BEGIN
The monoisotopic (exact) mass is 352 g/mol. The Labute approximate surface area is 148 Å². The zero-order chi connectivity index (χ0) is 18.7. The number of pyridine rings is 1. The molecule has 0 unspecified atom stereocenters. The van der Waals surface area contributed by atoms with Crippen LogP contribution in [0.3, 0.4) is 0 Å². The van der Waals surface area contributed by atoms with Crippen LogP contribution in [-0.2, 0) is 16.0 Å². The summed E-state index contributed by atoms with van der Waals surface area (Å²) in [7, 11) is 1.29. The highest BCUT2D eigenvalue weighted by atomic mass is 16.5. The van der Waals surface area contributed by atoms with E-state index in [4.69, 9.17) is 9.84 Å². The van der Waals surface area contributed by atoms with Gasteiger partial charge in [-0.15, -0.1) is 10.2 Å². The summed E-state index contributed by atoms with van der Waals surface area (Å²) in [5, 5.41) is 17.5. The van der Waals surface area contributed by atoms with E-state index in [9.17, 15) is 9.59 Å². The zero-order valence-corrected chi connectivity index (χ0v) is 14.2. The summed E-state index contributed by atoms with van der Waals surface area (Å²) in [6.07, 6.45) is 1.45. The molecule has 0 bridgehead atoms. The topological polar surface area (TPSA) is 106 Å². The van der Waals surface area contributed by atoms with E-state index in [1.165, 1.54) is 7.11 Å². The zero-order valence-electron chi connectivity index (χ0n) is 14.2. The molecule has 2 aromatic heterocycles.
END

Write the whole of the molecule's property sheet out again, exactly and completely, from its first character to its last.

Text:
The monoisotopic (exact) mass is 352 g/mol. The Labute approximate surface area is 148 Å². The zero-order chi connectivity index (χ0) is 18.7. The number of pyridine rings is 1. The molecule has 0 unspecified atom stereocenters. The van der Waals surface area contributed by atoms with Crippen LogP contribution in [0.3, 0.4) is 0 Å². The van der Waals surface area contributed by atoms with Crippen LogP contribution in [-0.2, 0) is 16.0 Å². The summed E-state index contributed by atoms with van der Waals surface area (Å²) in [7, 11) is 1.29. The highest BCUT2D eigenvalue weighted by atomic mass is 16.5. The van der Waals surface area contributed by atoms with E-state index in [4.69, 9.17) is 9.84 Å². The van der Waals surface area contributed by atoms with Gasteiger partial charge in [-0.15, -0.1) is 10.2 Å². The summed E-state index contributed by atoms with van der Waals surface area (Å²) in [5, 5.41) is 17.5. The van der Waals surface area contributed by atoms with E-state index in [9.17, 15) is 9.59 Å². The zero-order valence-corrected chi connectivity index (χ0v) is 14.2. The summed E-state index contributed by atoms with van der Waals surface area (Å²) in [6.07, 6.45) is 1.45. The molecule has 0 bridgehead atoms. The topological polar surface area (TPSA) is 106 Å². The van der Waals surface area contributed by atoms with E-state index in [1.165, 1.54) is 7.11 Å². The zero-order valence-electron chi connectivity index (χ0n) is 14.2. The molecule has 2 aromatic heterocycles.